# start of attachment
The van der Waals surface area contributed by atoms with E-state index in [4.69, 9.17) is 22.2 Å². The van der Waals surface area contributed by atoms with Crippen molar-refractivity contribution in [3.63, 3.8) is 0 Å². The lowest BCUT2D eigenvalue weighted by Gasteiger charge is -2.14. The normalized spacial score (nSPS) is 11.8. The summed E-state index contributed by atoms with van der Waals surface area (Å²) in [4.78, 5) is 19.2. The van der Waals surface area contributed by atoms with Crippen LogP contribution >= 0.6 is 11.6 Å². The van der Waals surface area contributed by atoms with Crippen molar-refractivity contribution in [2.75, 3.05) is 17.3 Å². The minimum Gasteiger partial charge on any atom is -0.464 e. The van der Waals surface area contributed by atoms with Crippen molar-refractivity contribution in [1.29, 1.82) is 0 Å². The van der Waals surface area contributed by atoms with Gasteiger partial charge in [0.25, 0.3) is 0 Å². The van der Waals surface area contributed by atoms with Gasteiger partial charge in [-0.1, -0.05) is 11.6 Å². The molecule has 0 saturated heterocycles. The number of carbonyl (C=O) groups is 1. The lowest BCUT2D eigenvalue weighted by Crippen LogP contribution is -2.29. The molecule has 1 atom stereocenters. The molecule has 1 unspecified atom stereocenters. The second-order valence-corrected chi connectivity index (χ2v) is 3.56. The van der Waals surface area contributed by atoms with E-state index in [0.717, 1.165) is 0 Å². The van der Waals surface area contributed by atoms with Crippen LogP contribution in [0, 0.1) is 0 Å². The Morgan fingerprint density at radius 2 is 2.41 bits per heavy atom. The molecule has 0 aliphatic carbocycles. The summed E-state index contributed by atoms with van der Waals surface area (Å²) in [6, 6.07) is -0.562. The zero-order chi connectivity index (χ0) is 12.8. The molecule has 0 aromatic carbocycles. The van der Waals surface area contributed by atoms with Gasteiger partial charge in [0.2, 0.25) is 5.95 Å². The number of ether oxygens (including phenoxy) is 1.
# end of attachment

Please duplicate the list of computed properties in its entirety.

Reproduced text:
The van der Waals surface area contributed by atoms with E-state index in [4.69, 9.17) is 22.2 Å². The van der Waals surface area contributed by atoms with Crippen molar-refractivity contribution in [3.63, 3.8) is 0 Å². The lowest BCUT2D eigenvalue weighted by Gasteiger charge is -2.14. The normalized spacial score (nSPS) is 11.8. The summed E-state index contributed by atoms with van der Waals surface area (Å²) in [4.78, 5) is 19.2. The van der Waals surface area contributed by atoms with Crippen LogP contribution >= 0.6 is 11.6 Å². The van der Waals surface area contributed by atoms with Crippen molar-refractivity contribution in [2.75, 3.05) is 17.3 Å². The minimum Gasteiger partial charge on any atom is -0.464 e. The van der Waals surface area contributed by atoms with Crippen molar-refractivity contribution in [1.29, 1.82) is 0 Å². The van der Waals surface area contributed by atoms with Gasteiger partial charge in [0.25, 0.3) is 0 Å². The van der Waals surface area contributed by atoms with Gasteiger partial charge in [-0.1, -0.05) is 11.6 Å². The molecule has 0 saturated heterocycles. The number of carbonyl (C=O) groups is 1. The lowest BCUT2D eigenvalue weighted by Crippen LogP contribution is -2.29. The molecule has 1 atom stereocenters. The molecule has 1 unspecified atom stereocenters. The second-order valence-corrected chi connectivity index (χ2v) is 3.56. The van der Waals surface area contributed by atoms with E-state index in [0.717, 1.165) is 0 Å². The van der Waals surface area contributed by atoms with Crippen LogP contribution in [0, 0.1) is 0 Å². The Morgan fingerprint density at radius 2 is 2.41 bits per heavy atom. The molecule has 0 aliphatic carbocycles. The summed E-state index contributed by atoms with van der Waals surface area (Å²) in [6, 6.07) is -0.562. The zero-order chi connectivity index (χ0) is 12.8. The molecule has 0 aromatic carbocycles. The van der Waals surface area contributed by atoms with Gasteiger partial charge in [0.2, 0.25) is 5.95 Å². The number of ether oxygens (including phenoxy) is 1.